Except for third party materials and otherwise stated (see terms and conditions), this content is made available under a Creative Commons Attribution-NonCommercial-ShareAlike 2.0 Licence

Grateful acknowledgement is made to the following sources for permission to reproduce material in this unit:

The content ackno
Author(s): The Open University

This unit has introduced you to some aspects of using a scientific or graphics calculator. However, in many ways, it has only scratched the surface. Hopefully your calculator will be your friend throughout your study of mathematics and beyond. Like any friend, you will get to know it better and appreciate its advantages as you become more familiar with it. Don't expect to know everything at the beginning. You may find the instruction booklet, or other help facility, a bit hard going to begin
Author(s): The Open University

Despite the list of advantages given, here is a word of warning: a calculator is not a substitute for a brain! Even when you are using your calculator, you will still need to sort out what calculation to do to get the answer to a particular problem. However skilled you are at using your calculator, if you do the wrong sum, you will get the wrong answer. The phrase â€˜garbage in, garbage outâ€™ applies just as much to calculators as to computers. Your calculator is just that â€“ a calculator!<
Author(s): The Open University

The calculator does not make mistakes in the way that human brains tend to. Human fingers do, however, make mistakes sometimes; and the calculator may not be doing what you think you have told it to do. So correcting errors and estimating the approximate size of answers are important skills in double-checking your calculator calculations. (Just as they are for checking calculations done in your head or on paper!)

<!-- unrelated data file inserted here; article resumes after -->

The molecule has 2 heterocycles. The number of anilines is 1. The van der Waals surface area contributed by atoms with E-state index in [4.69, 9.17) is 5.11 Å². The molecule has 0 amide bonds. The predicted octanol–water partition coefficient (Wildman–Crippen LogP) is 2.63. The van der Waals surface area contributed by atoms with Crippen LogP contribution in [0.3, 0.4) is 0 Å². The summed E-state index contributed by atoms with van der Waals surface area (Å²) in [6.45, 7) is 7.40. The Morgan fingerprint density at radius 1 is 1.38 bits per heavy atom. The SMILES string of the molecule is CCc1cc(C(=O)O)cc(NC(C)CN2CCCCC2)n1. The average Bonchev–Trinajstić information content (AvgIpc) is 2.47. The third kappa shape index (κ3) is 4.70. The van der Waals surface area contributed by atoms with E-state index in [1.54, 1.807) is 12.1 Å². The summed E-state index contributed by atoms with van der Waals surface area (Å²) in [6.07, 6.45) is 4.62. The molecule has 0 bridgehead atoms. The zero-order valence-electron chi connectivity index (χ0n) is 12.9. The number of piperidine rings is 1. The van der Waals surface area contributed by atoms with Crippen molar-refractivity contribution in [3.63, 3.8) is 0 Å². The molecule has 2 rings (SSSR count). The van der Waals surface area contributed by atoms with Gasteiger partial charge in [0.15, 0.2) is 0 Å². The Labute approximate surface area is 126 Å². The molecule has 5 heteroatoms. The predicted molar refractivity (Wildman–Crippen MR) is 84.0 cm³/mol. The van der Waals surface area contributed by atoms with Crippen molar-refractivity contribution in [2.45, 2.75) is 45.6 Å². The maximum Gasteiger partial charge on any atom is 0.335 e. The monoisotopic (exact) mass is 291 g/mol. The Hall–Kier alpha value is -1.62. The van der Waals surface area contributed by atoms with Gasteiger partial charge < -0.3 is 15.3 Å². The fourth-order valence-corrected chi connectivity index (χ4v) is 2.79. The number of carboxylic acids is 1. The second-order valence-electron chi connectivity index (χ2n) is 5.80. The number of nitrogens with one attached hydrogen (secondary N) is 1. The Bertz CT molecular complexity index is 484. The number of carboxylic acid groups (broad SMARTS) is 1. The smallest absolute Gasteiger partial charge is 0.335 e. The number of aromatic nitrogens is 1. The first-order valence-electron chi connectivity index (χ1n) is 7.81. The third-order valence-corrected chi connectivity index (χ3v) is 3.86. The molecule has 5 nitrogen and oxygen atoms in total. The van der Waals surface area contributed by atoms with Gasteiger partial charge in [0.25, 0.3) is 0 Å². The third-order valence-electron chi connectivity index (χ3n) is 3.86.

Author(s): The Open University

As you have probably observed, there are many mathematical functions on your calculator, but most users only need to use a few of them regularly. This is an opportunity to be introduced to some of the more useful ones informally. Many functions are directly visible on the keys of the keyboard, but your calculator may have additional functions, e.g. on a MATH menu.

This section is designed to give you a whistle-stop introduction to some of the important functions on your calculato
Author(s): The Open University

Here are two short investigations involving large numbers for you to try. Please do not turn to the comments on these exercises until you have made some notes and had a go yourself.

## Exercise 13: Where did I come from?

Family tree
Author(s): The Open University

Understanding how your calculator displays and handles very large and very small numbers is important if you are to interpret the results of calculations correctly. This section focuses on a way of representing numbers known as scientific notation.

Before you start put your calculator into the float mode, so it will display up to about 10 digits and return to the home screen ready to do some calculations.

What answer would you expect if you square 20 million? How man
Author(s): The Open University

## Activity 15

1. Work through Sections 1.6 and 1.7 of the Calculator Book, using the method suggested above of glancing ahead-pressing on-glancing back, if you find it useful.

2. A num
Author(s): The Open University

The aims of this section are to:

• give you experience of reading different types of written mathematics;

• give you an initial feel of how a mathematician views the world.

You have chosen to study a unit entitled â€˜Mathematics everywhereâ€™, but what exactly is mathematics? It sounds a simple enough question but, in fact, mathematics is not easy to
Author(s): The Open University

## Audio and video materials